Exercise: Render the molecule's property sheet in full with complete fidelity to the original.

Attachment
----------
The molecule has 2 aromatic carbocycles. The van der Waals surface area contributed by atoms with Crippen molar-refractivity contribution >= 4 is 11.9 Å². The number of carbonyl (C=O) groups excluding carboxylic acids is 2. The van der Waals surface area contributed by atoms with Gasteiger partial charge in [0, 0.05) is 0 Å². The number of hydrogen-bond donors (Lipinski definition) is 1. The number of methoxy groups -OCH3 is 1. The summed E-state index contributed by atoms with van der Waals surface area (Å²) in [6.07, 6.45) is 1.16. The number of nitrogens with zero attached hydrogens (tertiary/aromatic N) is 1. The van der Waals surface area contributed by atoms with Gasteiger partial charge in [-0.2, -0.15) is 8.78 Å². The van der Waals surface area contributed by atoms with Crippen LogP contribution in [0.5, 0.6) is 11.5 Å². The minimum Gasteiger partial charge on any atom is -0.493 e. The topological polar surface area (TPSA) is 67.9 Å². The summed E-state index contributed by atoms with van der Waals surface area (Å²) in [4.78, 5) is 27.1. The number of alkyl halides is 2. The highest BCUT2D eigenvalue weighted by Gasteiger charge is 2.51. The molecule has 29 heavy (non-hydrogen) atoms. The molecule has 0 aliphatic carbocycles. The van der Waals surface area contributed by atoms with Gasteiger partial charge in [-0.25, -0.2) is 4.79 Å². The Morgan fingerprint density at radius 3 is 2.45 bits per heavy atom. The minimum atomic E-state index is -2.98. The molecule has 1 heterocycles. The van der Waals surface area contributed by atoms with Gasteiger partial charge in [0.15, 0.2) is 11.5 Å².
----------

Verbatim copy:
The molecule has 2 aromatic carbocycles. The van der Waals surface area contributed by atoms with Crippen molar-refractivity contribution >= 4 is 11.9 Å². The number of carbonyl (C=O) groups excluding carboxylic acids is 2. The van der Waals surface area contributed by atoms with Gasteiger partial charge in [0, 0.05) is 0 Å². The number of hydrogen-bond donors (Lipinski definition) is 1. The number of methoxy groups -OCH3 is 1. The summed E-state index contributed by atoms with van der Waals surface area (Å²) in [6.07, 6.45) is 1.16. The number of nitrogens with zero attached hydrogens (tertiary/aromatic N) is 1. The van der Waals surface area contributed by atoms with Gasteiger partial charge in [-0.2, -0.15) is 8.78 Å². The van der Waals surface area contributed by atoms with Crippen LogP contribution in [0.5, 0.6) is 11.5 Å². The minimum Gasteiger partial charge on any atom is -0.493 e. The topological polar surface area (TPSA) is 67.9 Å². The summed E-state index contributed by atoms with van der Waals surface area (Å²) in [4.78, 5) is 27.1. The number of alkyl halides is 2. The highest BCUT2D eigenvalue weighted by Gasteiger charge is 2.51. The molecule has 29 heavy (non-hydrogen) atoms. The molecule has 0 aliphatic carbocycles. The van der Waals surface area contributed by atoms with Gasteiger partial charge in [-0.25, -0.2) is 4.79 Å². The Morgan fingerprint density at radius 3 is 2.45 bits per heavy atom. The minimum atomic E-state index is -2.98. The molecule has 1 heterocycles. The van der Waals surface area contributed by atoms with Gasteiger partial charge in [0.15, 0.2) is 11.5 Å².